Taliban officials have declared war in Afghanistan is over and it is in charge of 90% of government buildings, amid allegations of revenge killings, brutal tactics, and some looting and lawlessness.
President Ashraf Ghani fled the country on Sunday as the Islamists began to enter Kabul virtually unopposed – despite ongoing but short-lived resistance elsewhere – saying he wanted to avoid bloodshed.
Afghanistan’s ambassador to the UN said on Monday that the body’s Security Council must “use every means at its disposal to call for an immediate cessation of violence” in his country, and “respect for human right and international humanitarian law”.
He urged all members of the United Nations not to recognise any administration that achieves power by force or government that is not inclusive.
At a meeting of the UN Security Council convened following the Taliban’s apparent victory, official Afghan ambassador Ghulam Isaczai said: “I’m speaking for millions of Afghan girls and women who are about to lose their freedom… thousands of human rights defenders, journalists, academics, civil servants… whose lives are at risk… thousands of internally displaced people who are in desperate need of shelter and protection.
“We are extremely concerned about the Taliban not honouring their commitments… We’ve witnessed time and again how Taliban have broken their promises in the past. We have seen gruesome images of Taliban mass executions, of military personnel and targeted killings of civilians in Kandahar and other big cities.”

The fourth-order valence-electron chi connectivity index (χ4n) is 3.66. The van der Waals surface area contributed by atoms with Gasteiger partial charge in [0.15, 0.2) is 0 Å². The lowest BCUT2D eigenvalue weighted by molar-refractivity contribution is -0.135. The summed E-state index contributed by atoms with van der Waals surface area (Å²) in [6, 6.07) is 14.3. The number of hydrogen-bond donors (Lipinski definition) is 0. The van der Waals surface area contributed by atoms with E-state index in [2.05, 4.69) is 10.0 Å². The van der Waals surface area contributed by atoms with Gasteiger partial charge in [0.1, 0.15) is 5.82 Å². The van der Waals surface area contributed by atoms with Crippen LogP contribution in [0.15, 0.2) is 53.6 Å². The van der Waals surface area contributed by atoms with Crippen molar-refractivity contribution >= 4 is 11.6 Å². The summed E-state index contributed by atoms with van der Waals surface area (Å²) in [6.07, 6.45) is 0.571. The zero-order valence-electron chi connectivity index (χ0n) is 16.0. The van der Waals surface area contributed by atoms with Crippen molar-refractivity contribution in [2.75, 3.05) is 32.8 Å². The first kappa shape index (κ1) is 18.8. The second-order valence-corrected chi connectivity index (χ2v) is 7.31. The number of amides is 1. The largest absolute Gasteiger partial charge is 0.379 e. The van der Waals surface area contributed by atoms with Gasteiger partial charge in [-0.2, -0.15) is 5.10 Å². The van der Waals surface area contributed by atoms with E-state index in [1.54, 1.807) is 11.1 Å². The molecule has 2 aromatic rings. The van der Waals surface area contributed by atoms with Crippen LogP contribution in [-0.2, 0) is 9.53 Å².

The UK’s Foreign Secretary Dominic Raab said on Monday evening that the UK government was “surprised by the scale and the pace” with which the Taliban took control of Afghanistan.
He revealed that 150 British nationals would be arriving back in the UK in the early hours of the morning, with a further 350 Britons and Afghan nationals arriving in the coming days.
Meanwhile, Prime Minister Boris Johnson intends to host a virtual meeting of G7 leaders and has stepped up efforts to evacuate UK nationals and others from Kabul.
Number 10 said he spoke to French President Emmanuel Macron on Monday about how the two countries could work together to recognise any future Afghan government, as well as try to prevent a humanitarian and refugee crisis.
Many other countries which have been involved in the efforts to rebuild the country amid two decades of war with the Taliban have also started pulling out their diplomatic staff and continued attempting to evacuate their civilians and Afghans who had helped them.
Among the countries planning to pull out staff was Russia, which launched an invasion in 1979 and fought mujahideen including members of the Taliban during a 10-year war. It came as the Taliban deployed guards to the Russian embassy.
The first group of evacuated Britons and embassy staff arrived at RAF Brize Norton on Sunday night, the Ministry of Defence confirmed.
There were reported to be 4,000 Britons in Afghanistan and the UK has said it plans to ramp up efforts to evacuate up to 1,500 people from Afghanistan a day.